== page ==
The aim of this study was to determine if a new kit developed by Yorkshire Hygiene Solutions (PolyGuard)actually chemical destroys the drug within it. For this purpose one example controlled drug, morphine, was used as a test item.

 

 

 

MATERIAL SAFETY DATA SHEET

PolyGuard - Controlled Drug Destruction Kit Powder


 

 

 

Page 1

Version : 3

 

Revision date: 06/02/2018

 

 

1. IDENTIFICATION OF THE SUBSTANCE/PREPARATION AND OF THE COMPANY/UNDERTAKING

 

Product Name:             PolyGuard – Controlled Drug Destruction Kit Powder Type of product:         

Mixture

 

Recommended use:    CD Absorbent Powder is used in the denaturing of controlled drugs

 

 

Manufacturer details:              Yorkshire Hygiene Solutions Ltd

Unit 8 Omega Business Village Northallerton Business Park, Northallerton, North Yorkshire DL6 2NL United Kingdom

Phone:                                        +44 (0) 1609 760285

E-Mail:                                         [email protected]

Website:

Emergency contact details: New Cross Hospital, Avonley Road, London SE14 5ER.

+44 (0)171 635 9191

2. HAZARDS IDENTIFICATION

 

2.1. Classification of the substance or mixtures

Not Classified

2.2    Label elements

Hazard pictogram                    None

Signal Word                              None

Hazard statements                   None Precautionary statements None Additional elements                 None

2.3    Other Hazards

The product swells in water. The product when wet renders surfaces extremely Slippery

PBT and vPvB assessment:

Does not fill the criteria according to Annex XIII of REACH

3. COMPOSITION / INFORMATION ON INGREDIENTS

 

3.1. Substances

Not applicable, this product is not a substance

3.2 Mixtures

Hazardous components – Contains no reportable hazardous substance.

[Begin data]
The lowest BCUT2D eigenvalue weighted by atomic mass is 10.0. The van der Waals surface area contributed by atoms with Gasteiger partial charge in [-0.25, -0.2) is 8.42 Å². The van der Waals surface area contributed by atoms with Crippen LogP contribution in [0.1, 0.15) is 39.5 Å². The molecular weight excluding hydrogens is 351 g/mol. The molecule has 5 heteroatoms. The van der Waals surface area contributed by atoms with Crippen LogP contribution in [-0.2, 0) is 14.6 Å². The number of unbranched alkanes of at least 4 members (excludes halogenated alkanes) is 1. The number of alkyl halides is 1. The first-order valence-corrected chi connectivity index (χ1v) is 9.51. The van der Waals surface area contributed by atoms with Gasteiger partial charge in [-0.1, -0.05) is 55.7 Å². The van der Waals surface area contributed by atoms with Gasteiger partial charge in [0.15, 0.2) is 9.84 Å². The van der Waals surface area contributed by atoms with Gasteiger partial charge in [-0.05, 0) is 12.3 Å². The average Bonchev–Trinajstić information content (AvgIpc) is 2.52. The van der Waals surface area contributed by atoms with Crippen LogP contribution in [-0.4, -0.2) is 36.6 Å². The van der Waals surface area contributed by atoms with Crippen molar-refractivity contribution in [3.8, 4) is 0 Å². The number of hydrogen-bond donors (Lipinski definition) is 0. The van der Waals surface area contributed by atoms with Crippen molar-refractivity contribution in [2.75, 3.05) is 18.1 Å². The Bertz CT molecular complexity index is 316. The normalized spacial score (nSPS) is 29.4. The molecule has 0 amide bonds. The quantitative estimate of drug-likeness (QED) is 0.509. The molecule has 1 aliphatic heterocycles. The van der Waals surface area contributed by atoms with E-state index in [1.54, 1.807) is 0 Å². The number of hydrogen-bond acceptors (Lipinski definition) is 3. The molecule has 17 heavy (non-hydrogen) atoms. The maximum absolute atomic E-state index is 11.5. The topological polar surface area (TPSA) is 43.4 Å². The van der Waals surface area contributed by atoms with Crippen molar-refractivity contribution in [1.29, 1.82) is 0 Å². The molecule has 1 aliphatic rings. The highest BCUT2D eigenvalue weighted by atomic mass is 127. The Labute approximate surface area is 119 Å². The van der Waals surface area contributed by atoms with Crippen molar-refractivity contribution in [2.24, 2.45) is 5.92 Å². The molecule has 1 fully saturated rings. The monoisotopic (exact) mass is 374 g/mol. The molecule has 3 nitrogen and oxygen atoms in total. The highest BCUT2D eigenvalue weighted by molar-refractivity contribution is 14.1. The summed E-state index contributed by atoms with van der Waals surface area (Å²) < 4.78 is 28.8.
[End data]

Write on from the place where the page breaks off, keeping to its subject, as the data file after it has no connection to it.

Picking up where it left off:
4. FIRST AID MEASURES

 

4.1 – Description of first aid measures

Inhalation:                      Move to fresh air. No hazards which require special first aid measures

Skin contact:                 Wash off with soap and water. Get medical attention if irritation develops and persists

Eye contact:                  Rinse immediately with plenty of water, also under eye lids, for at least 15 minutes. In case of persistent eye irritation, consult a physician

Ingestion:                       Rinse mouth with water. Do NOT induce vomiting. Get medical attention

4.2.    Most important symptoms and effects, both acute and delayed

None

4.3.    Indication of any immediate medical attention and special treatment needed

None

Other information – product swells in water

 

5. FIRE FIGHTING MEASURES

 

5.1 Extinguishing media: Unsuitable extinguishing media None

5.2.Special Hazards arising from the substance mixture

Hazardous decomposition products: Thermal decomposition may produce nitrogen oxides, carbon oxides. Hydrogen cyanide maybe produced in the event of combustion in an oxygen deficient atmosphere

5.3 Advise for fire-fighters

Protective measures – in the event of fire, wear self-contained breathing apparatus

 

6. ACCIDENTAL RELEASE MEASURES